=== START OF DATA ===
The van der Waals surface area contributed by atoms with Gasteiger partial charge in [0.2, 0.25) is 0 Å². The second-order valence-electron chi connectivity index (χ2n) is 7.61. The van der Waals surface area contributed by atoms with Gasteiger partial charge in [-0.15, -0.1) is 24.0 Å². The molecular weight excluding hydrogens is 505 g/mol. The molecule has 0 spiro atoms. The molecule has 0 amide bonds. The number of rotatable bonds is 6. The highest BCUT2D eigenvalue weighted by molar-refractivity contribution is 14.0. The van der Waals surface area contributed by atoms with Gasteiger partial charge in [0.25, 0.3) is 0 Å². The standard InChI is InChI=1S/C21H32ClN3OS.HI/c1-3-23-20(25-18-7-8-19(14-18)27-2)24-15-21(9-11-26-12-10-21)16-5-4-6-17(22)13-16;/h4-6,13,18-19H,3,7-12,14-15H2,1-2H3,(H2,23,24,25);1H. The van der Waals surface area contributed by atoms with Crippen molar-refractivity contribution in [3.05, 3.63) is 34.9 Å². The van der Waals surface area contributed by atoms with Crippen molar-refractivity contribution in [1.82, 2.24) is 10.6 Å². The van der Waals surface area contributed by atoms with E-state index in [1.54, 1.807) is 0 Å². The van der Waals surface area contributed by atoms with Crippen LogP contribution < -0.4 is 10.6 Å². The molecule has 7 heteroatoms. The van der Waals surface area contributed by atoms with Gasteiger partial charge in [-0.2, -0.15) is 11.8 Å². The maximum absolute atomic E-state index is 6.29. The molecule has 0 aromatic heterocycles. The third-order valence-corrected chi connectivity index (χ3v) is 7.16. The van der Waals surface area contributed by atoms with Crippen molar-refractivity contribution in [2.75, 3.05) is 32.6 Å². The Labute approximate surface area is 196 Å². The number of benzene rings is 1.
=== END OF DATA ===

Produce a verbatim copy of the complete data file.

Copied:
The van der Waals surface area contributed by atoms with Gasteiger partial charge in [0.2, 0.25) is 0 Å². The second-order valence-electron chi connectivity index (χ2n) is 7.61. The van der Waals surface area contributed by atoms with Gasteiger partial charge in [-0.15, -0.1) is 24.0 Å². The molecular weight excluding hydrogens is 505 g/mol. The molecule has 0 spiro atoms. The molecule has 0 amide bonds. The number of rotatable bonds is 6. The highest BCUT2D eigenvalue weighted by molar-refractivity contribution is 14.0. The van der Waals surface area contributed by atoms with Gasteiger partial charge in [0.25, 0.3) is 0 Å². The standard InChI is InChI=1S/C21H32ClN3OS.HI/c1-3-23-20(25-18-7-8-19(14-18)27-2)24-15-21(9-11-26-12-10-21)16-5-4-6-17(22)13-16;/h4-6,13,18-19H,3,7-12,14-15H2,1-2H3,(H2,23,24,25);1H. The van der Waals surface area contributed by atoms with Crippen molar-refractivity contribution in [3.05, 3.63) is 34.9 Å². The van der Waals surface area contributed by atoms with Crippen molar-refractivity contribution in [1.82, 2.24) is 10.6 Å². The van der Waals surface area contributed by atoms with E-state index in [1.54, 1.807) is 0 Å². The van der Waals surface area contributed by atoms with Crippen LogP contribution < -0.4 is 10.6 Å². The molecule has 7 heteroatoms. The van der Waals surface area contributed by atoms with Gasteiger partial charge in [-0.2, -0.15) is 11.8 Å². The maximum absolute atomic E-state index is 6.29. The molecule has 0 aromatic heterocycles. The third-order valence-corrected chi connectivity index (χ3v) is 7.16. The van der Waals surface area contributed by atoms with Crippen molar-refractivity contribution in [2.75, 3.05) is 32.6 Å². The Labute approximate surface area is 196 Å². The number of benzene rings is 1.